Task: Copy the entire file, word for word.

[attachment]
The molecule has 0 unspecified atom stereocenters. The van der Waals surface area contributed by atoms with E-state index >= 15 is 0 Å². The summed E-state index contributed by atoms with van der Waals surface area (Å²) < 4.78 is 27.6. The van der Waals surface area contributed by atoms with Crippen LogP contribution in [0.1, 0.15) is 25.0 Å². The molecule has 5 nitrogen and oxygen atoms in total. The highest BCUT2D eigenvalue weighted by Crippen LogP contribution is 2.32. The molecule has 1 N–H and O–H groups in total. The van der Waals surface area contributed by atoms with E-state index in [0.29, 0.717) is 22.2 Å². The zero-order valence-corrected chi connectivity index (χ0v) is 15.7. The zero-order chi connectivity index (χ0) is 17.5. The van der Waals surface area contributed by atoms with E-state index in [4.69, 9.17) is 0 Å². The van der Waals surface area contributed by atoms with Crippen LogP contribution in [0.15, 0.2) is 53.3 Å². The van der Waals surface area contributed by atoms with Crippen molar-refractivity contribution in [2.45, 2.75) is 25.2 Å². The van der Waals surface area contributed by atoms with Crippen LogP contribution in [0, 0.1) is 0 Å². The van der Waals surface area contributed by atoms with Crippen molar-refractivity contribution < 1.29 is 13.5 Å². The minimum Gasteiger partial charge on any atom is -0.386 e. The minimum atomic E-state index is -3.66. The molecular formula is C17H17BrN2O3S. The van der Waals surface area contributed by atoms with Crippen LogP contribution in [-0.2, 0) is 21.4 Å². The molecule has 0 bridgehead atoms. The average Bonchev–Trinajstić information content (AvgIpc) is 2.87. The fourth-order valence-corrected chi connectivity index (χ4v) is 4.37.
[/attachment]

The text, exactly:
The molecule has 0 unspecified atom stereocenters. The van der Waals surface area contributed by atoms with E-state index >= 15 is 0 Å². The summed E-state index contributed by atoms with van der Waals surface area (Å²) < 4.78 is 27.6. The van der Waals surface area contributed by atoms with Crippen LogP contribution in [0.1, 0.15) is 25.0 Å². The molecule has 5 nitrogen and oxygen atoms in total. The highest BCUT2D eigenvalue weighted by Crippen LogP contribution is 2.32. The molecule has 1 N–H and O–H groups in total. The van der Waals surface area contributed by atoms with E-state index in [0.29, 0.717) is 22.2 Å². The zero-order valence-corrected chi connectivity index (χ0v) is 15.7. The zero-order chi connectivity index (χ0) is 17.5. The van der Waals surface area contributed by atoms with E-state index in [4.69, 9.17) is 0 Å². The van der Waals surface area contributed by atoms with Crippen LogP contribution in [0.15, 0.2) is 53.3 Å². The van der Waals surface area contributed by atoms with Crippen molar-refractivity contribution in [2.45, 2.75) is 25.2 Å². The van der Waals surface area contributed by atoms with Crippen LogP contribution in [0, 0.1) is 0 Å². The van der Waals surface area contributed by atoms with Crippen molar-refractivity contribution < 1.29 is 13.5 Å². The minimum Gasteiger partial charge on any atom is -0.386 e. The minimum atomic E-state index is -3.66. The molecular formula is C17H17BrN2O3S. The van der Waals surface area contributed by atoms with Crippen LogP contribution in [-0.2, 0) is 21.4 Å². The molecule has 0 bridgehead atoms. The average Bonchev–Trinajstić information content (AvgIpc) is 2.87. The fourth-order valence-corrected chi connectivity index (χ4v) is 4.37.